We all know what it feels like to want something you can't have. One spends a great deal of time lamenting on how green the grass was or could be. I once visited a beautiful Russian Orthodox Church in Nice, France, where, out front, a few elderly men were tirelessly playing chess all day long. They were of the old Russian aristocracy, the aristocracy that you read about in Pushkin's poetry and Tolstoy's prose - decadently wealthy and decadently fun. Besides playing chess, they would read the papers in French and Russian (if they could be found). Until sundown they would debate the state of Russia, exchange rumors of relatives back home, and argue about when the proletariat would fall (soon, soon). Where some people found pity or humor in their pastime, I found only my sad realization that, as exiles, we had things in common -- we searched for ways to revive the past.
I am convinced that many people cannot empathize with the exile. If I force a friend to imagine that state of being, I usually obtain one of two antithetic results. An all too common reaction finds its roots in ignorance, not, as some would proclaim, in callousness. It is when my friend scoffs at my ''over-reaction'' toward my exiled situation; he says that I must only be grateful to have found refuge in his wonderful world and that it is my duty (to myself) to shirk memories of the past and begin my new Western life. Such is the imagination of the good patriot who is smug with the unlikeliness of entering my shoes.
Then there is my friend with a different angle. This one treats his imagination like a rose in water and eventually finds the scent too strong to bear. He is wildly sympathetic; writhing in his chair, wringing his hands, wailing with grief as the visions of being ousted from his country gruesomely dance before his eyes. Oh!, the loss is too difficult to feel - he thinks it could be like losing the spring forever. My friends are too extreme for real life. Because the circumstance is never as optimistic as the first reaction, nor as desolate as the second.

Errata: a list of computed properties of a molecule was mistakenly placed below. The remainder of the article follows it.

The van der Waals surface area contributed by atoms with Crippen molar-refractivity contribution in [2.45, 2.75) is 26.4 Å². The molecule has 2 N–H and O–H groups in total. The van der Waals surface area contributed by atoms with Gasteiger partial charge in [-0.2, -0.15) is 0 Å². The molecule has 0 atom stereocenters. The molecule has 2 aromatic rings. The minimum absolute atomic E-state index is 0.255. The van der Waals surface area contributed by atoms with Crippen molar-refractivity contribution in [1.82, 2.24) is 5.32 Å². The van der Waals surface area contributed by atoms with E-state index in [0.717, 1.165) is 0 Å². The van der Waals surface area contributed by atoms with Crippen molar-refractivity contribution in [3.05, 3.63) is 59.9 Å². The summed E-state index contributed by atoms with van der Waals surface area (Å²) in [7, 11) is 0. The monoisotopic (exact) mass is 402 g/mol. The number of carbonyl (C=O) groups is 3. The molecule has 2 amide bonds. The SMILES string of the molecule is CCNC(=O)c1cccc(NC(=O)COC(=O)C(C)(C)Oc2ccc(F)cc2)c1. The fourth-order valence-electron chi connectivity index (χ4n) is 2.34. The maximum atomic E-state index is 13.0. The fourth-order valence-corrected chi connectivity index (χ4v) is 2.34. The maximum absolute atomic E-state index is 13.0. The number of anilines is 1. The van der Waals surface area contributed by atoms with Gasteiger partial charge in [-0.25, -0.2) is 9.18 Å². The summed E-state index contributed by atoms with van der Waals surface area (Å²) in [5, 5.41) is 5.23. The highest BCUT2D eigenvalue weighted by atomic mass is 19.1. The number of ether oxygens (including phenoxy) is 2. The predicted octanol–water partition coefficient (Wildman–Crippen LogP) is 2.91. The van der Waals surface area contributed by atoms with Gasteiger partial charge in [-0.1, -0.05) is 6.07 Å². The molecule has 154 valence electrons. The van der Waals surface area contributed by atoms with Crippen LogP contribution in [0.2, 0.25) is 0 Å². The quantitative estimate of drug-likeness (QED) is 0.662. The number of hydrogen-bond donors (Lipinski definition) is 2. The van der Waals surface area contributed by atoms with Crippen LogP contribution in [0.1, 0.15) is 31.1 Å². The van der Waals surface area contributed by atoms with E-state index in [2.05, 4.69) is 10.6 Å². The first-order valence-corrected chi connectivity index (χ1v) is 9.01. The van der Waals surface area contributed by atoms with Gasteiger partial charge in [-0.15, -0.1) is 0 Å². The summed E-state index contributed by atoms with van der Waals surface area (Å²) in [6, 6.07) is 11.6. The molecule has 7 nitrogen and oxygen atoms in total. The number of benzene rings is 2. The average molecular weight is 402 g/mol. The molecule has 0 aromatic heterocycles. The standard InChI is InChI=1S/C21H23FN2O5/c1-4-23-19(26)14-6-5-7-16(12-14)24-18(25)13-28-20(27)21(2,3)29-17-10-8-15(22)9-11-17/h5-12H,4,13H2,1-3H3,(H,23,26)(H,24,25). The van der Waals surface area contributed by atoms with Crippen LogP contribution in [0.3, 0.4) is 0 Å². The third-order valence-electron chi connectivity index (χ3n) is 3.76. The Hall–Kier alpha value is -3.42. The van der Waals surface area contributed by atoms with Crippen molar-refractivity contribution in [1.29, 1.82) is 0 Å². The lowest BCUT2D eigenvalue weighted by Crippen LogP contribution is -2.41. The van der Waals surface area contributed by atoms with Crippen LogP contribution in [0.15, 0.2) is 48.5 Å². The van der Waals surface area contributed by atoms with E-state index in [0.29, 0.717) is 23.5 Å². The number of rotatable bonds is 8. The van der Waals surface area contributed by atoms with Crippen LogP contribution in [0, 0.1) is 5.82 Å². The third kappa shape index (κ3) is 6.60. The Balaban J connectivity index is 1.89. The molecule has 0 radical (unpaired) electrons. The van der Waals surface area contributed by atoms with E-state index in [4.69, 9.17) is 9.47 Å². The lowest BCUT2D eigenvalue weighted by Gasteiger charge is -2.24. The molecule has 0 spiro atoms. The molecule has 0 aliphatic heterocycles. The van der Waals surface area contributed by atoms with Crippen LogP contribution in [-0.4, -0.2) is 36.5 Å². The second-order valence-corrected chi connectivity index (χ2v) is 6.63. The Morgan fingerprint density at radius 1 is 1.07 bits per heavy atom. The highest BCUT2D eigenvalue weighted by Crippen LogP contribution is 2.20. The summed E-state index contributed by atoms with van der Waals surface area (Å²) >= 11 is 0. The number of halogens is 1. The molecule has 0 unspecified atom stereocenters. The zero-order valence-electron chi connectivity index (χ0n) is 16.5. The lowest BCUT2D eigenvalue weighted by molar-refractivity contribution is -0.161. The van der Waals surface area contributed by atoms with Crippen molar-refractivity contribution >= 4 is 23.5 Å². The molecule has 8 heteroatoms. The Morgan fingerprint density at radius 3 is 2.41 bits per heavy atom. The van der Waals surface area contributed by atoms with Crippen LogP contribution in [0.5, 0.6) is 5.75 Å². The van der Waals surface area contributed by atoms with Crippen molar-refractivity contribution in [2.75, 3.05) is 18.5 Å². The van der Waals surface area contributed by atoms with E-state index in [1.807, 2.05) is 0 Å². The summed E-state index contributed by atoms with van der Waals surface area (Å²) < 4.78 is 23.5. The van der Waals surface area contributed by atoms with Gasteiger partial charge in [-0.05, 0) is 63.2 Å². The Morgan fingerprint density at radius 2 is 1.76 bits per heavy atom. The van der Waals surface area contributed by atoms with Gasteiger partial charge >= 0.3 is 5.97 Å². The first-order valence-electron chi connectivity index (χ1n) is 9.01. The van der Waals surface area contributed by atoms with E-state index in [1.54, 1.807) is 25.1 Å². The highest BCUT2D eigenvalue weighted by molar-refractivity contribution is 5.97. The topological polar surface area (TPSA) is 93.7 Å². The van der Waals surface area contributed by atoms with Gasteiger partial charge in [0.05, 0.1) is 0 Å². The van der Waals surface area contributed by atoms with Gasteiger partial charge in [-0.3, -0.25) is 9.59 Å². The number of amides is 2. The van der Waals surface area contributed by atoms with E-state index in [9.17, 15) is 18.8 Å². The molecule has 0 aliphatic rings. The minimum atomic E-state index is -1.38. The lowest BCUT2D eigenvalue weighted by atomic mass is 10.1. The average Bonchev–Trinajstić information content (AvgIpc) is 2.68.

Iranians are a social people; emotional, and openly so. We love to gather around a gurgling samovar that someone surreptitiously extricated from back home. The tea is hot and strong, and so is the conversation. We move our hands like Sicilian pizza makers to emphasize our ideas on life and the revolution -- two situations which have become one and the same.
These conversations seem to follow the same pattern each time. Taking first priority are the exchange of sad vignettes and gory tales; rumors, if you will, of the ''new'' Iran. Filtering through the gigantic human pipeline of expatriates, the stories have formed a trail of breadcrumbs from ''home'' to ''here'' -- a perishable lifeline of communication.
My cousin tells his story; the one he's heard from his best friend in Paris who escaped through the dangerous mountain roads of Turkey with only a few essentials for survival -- he was forced to leave his parents behind in Tehran. Everyone nods with understanding -- yes, we miss our parents, brothers, sisters, wives, husbands too. I tell of my friend whose uncle was taken to prison three months ago. He was a professor at the university and one of his students told the revolutionary komiteh that he had made a reference in class to the government's blame for the failing Iranian economy. My friend has heard nothing of her uncle's whereabouts or position. She is afraid; her father was executed two years ago for having been a member of the Shah's army.
And there are more stories. Each one producing the same outpouring of emotional dismay -- the ''oohs'', ''aahs'', and ''oh nos'' so vitally expressed in Farsi. I look around the table and see in those faces what I am feeling inside. These horrors and the context of our displaced lives seem unreal. Like the characters of Oz and Wonderland, we can only dream of returning to Kansas and passing through the Looking Glass.